What do the Different Measures of GDP Tell Us?

Nice paper by Philip Cross of CD Howe Institute.

GDP is key to macroeconomics, yet different ways of defining and measuring GDP have particular purposes. This paper examines how total GDP can be conceptualized, dissected and studied and how these improve our analysis and understanding of the sources of economic growth. While each approach is useful, macroeconomic analysis is shifting from a short-term, recession-driven focus on managing aggregate demand to a long-term, supply-side perspective on the determinants of economic growth. This shift is likely to accelerate in the current environment of concerns about a “new normal” of slow growth, with the debate framed by supply determinants such as an aging labour force and whether technological innovations have been mostly exhausted. How one views GDP has important implications for policymaking.

If today’s chronic slow growth is due to deficiency of demand, stimulative fiscal policies might be the proper response, depending on a country’s fiscal capacity to take on more debt. However, if the shortfall in growth is due to a lack of productivity growth, different policies might be appropriate that increase the efficiency of resource use or the rate of innovation. The point is that a more detailed understanding of each measure of GDP leads to better comprehension of why it behaves in a particular way in response to different economic circumstances. This knowledge will allow policymakers to make more informed decisions.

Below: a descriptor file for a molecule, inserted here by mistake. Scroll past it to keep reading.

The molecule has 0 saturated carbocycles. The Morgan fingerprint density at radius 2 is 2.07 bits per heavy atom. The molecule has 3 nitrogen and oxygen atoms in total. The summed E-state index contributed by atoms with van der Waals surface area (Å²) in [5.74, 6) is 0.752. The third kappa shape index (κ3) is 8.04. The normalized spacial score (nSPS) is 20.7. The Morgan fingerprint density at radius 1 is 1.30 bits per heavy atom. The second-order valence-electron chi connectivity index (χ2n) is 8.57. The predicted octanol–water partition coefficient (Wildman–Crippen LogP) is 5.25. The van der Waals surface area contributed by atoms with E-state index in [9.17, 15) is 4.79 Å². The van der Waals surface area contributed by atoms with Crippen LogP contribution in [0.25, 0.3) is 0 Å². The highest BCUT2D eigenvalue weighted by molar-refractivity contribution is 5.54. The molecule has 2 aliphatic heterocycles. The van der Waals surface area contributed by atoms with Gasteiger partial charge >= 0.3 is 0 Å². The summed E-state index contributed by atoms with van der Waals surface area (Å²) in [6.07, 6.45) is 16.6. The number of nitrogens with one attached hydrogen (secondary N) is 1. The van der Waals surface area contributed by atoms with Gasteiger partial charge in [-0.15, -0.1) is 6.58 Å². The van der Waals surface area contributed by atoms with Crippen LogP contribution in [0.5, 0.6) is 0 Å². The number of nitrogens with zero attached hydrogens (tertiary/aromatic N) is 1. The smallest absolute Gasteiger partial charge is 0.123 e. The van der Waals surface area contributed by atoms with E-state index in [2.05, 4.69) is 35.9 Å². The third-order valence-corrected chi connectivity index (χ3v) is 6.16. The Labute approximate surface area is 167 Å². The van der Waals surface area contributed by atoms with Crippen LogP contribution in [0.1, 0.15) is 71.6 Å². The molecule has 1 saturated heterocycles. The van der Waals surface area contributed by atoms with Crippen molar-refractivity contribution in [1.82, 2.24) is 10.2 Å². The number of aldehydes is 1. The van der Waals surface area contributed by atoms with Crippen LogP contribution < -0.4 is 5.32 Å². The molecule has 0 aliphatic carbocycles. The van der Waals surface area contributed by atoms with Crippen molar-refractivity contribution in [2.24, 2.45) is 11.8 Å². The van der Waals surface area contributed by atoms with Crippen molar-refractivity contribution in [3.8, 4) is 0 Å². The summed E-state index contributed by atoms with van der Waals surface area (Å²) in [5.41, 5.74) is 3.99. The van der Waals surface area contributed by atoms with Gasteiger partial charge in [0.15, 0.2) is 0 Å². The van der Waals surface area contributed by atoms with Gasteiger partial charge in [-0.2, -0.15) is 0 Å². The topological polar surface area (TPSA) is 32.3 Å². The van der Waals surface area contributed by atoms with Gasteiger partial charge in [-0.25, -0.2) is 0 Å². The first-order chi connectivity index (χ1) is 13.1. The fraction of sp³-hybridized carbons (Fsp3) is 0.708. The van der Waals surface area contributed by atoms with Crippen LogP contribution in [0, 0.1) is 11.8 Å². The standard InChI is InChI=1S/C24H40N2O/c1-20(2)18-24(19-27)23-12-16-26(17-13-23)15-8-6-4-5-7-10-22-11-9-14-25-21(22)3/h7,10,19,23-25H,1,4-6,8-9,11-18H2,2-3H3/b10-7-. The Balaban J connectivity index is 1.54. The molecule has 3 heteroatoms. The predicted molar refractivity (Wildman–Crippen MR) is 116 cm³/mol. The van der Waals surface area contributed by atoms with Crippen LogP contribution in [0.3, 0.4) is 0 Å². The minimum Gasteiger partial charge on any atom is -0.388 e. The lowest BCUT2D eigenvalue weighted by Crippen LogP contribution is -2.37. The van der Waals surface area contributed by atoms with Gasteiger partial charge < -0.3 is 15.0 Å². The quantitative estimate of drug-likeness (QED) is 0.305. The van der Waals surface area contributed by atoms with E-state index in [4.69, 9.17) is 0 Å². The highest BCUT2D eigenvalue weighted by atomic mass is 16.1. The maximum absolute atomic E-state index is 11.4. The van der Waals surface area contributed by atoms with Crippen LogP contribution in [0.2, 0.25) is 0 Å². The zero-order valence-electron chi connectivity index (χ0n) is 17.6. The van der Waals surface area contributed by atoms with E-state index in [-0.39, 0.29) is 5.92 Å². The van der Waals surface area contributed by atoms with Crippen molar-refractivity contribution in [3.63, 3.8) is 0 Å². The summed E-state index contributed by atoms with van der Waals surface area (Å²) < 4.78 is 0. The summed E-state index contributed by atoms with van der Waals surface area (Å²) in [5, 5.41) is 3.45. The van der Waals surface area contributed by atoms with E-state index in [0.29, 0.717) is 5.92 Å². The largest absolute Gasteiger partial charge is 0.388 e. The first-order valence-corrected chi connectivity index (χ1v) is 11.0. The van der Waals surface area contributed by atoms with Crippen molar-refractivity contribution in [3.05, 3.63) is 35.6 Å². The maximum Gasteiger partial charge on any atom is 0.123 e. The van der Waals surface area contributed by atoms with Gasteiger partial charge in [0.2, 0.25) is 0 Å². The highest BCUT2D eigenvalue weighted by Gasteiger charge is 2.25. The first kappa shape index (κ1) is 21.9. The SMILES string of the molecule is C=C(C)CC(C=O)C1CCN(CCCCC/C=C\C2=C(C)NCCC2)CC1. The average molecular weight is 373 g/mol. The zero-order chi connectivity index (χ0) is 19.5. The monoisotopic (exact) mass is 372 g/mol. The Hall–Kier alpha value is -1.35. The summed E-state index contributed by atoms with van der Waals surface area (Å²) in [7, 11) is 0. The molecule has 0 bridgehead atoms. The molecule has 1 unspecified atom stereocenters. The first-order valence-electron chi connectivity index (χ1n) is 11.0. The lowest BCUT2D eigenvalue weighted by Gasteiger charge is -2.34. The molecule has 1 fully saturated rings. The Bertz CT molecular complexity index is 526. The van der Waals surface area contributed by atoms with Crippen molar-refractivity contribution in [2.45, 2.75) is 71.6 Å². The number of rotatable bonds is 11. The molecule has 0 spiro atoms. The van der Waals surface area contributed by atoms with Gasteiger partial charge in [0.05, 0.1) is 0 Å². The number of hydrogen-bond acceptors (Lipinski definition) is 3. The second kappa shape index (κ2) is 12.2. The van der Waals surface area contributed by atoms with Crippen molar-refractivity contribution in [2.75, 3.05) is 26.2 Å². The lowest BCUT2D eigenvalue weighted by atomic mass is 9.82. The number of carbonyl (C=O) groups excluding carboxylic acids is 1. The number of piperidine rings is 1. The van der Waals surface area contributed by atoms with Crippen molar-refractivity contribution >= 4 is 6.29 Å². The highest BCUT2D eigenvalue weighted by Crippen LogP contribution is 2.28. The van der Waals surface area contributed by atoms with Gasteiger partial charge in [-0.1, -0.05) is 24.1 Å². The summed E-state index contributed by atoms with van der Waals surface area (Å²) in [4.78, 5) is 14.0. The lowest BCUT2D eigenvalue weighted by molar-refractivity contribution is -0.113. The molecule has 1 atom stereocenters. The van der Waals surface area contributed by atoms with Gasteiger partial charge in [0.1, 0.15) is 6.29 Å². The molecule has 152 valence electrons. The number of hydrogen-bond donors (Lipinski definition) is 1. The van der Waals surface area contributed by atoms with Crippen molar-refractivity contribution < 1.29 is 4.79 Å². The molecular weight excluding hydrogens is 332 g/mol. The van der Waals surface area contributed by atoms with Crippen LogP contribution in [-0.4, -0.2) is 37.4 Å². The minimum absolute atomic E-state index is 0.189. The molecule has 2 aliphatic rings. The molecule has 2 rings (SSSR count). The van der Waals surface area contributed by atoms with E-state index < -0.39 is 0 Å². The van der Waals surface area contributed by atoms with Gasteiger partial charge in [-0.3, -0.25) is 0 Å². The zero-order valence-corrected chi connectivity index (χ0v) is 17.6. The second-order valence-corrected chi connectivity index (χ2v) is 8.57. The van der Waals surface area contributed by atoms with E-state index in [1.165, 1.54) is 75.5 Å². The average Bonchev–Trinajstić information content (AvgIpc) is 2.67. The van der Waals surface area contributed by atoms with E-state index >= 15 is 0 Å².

The author reviews each of the different ways of looking at GDP and how they evolved in response to the needs of analysts. He summarizes the strengths and weaknesses of each and what can be learned by contrasting and combining them in analysis. In order the six are:

• GDP by industry;
• GDP by expenditure;
• GDP by income;
• The quantity equation;
• GDP by input/output; and
• GDP by factor input.

For economists, the different optics for viewing economic activity lead to a more profound understanding of the process of economic growth. Good analysis and policy prescription often depend on finding the right optic to understand a particular problem.

It is always good to get back to basics:


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